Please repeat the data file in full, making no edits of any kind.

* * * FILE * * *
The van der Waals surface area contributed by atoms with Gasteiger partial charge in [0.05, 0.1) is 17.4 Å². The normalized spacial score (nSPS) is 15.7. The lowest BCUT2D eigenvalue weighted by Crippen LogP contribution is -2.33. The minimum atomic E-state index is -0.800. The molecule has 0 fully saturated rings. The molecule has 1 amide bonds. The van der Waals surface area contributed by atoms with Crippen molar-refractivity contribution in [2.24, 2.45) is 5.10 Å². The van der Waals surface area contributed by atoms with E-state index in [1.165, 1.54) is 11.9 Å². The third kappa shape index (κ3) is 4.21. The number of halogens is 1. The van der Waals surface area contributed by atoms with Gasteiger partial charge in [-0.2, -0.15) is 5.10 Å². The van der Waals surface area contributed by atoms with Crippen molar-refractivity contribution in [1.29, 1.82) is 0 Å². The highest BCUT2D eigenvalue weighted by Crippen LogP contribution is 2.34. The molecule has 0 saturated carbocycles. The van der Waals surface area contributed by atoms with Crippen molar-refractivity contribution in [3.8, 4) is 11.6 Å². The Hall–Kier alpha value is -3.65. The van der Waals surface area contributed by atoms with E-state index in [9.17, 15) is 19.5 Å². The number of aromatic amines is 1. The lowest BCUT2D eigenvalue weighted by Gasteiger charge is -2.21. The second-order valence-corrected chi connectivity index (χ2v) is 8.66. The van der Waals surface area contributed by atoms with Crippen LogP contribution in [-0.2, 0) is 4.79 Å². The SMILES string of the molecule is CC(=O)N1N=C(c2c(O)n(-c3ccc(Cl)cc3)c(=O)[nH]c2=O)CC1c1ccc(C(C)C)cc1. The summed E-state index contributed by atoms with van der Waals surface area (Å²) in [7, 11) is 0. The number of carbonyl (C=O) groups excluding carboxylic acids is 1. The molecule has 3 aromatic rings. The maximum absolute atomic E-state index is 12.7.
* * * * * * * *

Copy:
The van der Waals surface area contributed by atoms with Gasteiger partial charge in [0.05, 0.1) is 17.4 Å². The normalized spacial score (nSPS) is 15.7. The lowest BCUT2D eigenvalue weighted by Crippen LogP contribution is -2.33. The minimum atomic E-state index is -0.800. The molecule has 0 fully saturated rings. The molecule has 1 amide bonds. The van der Waals surface area contributed by atoms with Crippen molar-refractivity contribution in [2.24, 2.45) is 5.10 Å². The van der Waals surface area contributed by atoms with E-state index in [1.165, 1.54) is 11.9 Å². The third kappa shape index (κ3) is 4.21. The number of halogens is 1. The van der Waals surface area contributed by atoms with Gasteiger partial charge in [-0.2, -0.15) is 5.10 Å². The van der Waals surface area contributed by atoms with Crippen molar-refractivity contribution in [1.29, 1.82) is 0 Å². The highest BCUT2D eigenvalue weighted by Crippen LogP contribution is 2.34. The molecule has 0 saturated carbocycles. The van der Waals surface area contributed by atoms with Crippen molar-refractivity contribution in [3.8, 4) is 11.6 Å². The Hall–Kier alpha value is -3.65. The van der Waals surface area contributed by atoms with E-state index in [9.17, 15) is 19.5 Å². The number of aromatic amines is 1. The lowest BCUT2D eigenvalue weighted by Gasteiger charge is -2.21. The second-order valence-corrected chi connectivity index (χ2v) is 8.66. The van der Waals surface area contributed by atoms with Crippen LogP contribution in [-0.2, 0) is 4.79 Å². The SMILES string of the molecule is CC(=O)N1N=C(c2c(O)n(-c3ccc(Cl)cc3)c(=O)[nH]c2=O)CC1c1ccc(C(C)C)cc1. The summed E-state index contributed by atoms with van der Waals surface area (Å²) in [7, 11) is 0. The number of carbonyl (C=O) groups excluding carboxylic acids is 1. The molecule has 3 aromatic rings. The maximum absolute atomic E-state index is 12.7.